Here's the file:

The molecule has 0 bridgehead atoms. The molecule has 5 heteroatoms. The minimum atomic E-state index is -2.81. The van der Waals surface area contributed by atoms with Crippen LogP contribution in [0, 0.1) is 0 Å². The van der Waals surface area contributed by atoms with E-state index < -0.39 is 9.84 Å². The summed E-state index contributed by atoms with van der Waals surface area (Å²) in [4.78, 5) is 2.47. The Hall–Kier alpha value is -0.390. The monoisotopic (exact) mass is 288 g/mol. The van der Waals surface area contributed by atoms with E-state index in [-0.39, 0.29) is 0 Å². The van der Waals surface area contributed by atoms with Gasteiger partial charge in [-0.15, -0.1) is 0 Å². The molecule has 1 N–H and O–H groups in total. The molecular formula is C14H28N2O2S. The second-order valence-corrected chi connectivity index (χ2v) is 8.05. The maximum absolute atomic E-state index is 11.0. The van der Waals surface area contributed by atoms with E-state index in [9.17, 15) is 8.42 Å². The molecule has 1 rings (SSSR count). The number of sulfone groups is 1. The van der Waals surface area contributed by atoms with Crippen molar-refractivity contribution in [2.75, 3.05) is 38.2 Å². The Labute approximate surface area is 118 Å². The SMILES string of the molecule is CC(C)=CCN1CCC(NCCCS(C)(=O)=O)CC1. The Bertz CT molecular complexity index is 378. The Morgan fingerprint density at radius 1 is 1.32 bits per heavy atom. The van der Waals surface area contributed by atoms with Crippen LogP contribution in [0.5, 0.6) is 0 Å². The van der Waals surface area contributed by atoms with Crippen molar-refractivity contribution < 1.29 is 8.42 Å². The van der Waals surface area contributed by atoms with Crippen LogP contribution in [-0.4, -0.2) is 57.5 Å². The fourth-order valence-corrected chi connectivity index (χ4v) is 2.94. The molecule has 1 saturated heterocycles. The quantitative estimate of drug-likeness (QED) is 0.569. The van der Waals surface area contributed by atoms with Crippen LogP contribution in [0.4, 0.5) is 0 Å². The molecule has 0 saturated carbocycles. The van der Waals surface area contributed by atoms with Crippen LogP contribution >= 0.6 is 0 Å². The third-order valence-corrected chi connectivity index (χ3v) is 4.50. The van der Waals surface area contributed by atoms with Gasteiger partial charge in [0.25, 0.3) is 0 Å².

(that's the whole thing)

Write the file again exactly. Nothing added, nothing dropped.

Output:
The molecule has 0 bridgehead atoms. The molecule has 5 heteroatoms. The minimum atomic E-state index is -2.81. The van der Waals surface area contributed by atoms with Crippen LogP contribution in [0, 0.1) is 0 Å². The van der Waals surface area contributed by atoms with E-state index < -0.39 is 9.84 Å². The summed E-state index contributed by atoms with van der Waals surface area (Å²) in [4.78, 5) is 2.47. The Hall–Kier alpha value is -0.390. The monoisotopic (exact) mass is 288 g/mol. The van der Waals surface area contributed by atoms with E-state index in [-0.39, 0.29) is 0 Å². The van der Waals surface area contributed by atoms with Gasteiger partial charge in [-0.15, -0.1) is 0 Å². The molecule has 1 N–H and O–H groups in total. The molecular formula is C14H28N2O2S. The second-order valence-corrected chi connectivity index (χ2v) is 8.05. The maximum absolute atomic E-state index is 11.0. The van der Waals surface area contributed by atoms with E-state index in [9.17, 15) is 8.42 Å². The molecule has 1 rings (SSSR count). The number of sulfone groups is 1. The van der Waals surface area contributed by atoms with Crippen molar-refractivity contribution in [2.75, 3.05) is 38.2 Å². The Labute approximate surface area is 118 Å². The SMILES string of the molecule is CC(C)=CCN1CCC(NCCCS(C)(=O)=O)CC1. The Bertz CT molecular complexity index is 378. The Morgan fingerprint density at radius 1 is 1.32 bits per heavy atom. The van der Waals surface area contributed by atoms with Crippen LogP contribution in [0.5, 0.6) is 0 Å². The van der Waals surface area contributed by atoms with Crippen molar-refractivity contribution < 1.29 is 8.42 Å². The van der Waals surface area contributed by atoms with Crippen LogP contribution in [-0.4, -0.2) is 57.5 Å². The fourth-order valence-corrected chi connectivity index (χ4v) is 2.94. The molecule has 1 saturated heterocycles. The quantitative estimate of drug-likeness (QED) is 0.569. The van der Waals surface area contributed by atoms with Crippen LogP contribution in [0.4, 0.5) is 0 Å². The molecule has 0 saturated carbocycles. The van der Waals surface area contributed by atoms with Crippen LogP contribution >= 0.6 is 0 Å². The third-order valence-corrected chi connectivity index (χ3v) is 4.50. The van der Waals surface area contributed by atoms with Gasteiger partial charge in [0.25, 0.3) is 0 Å².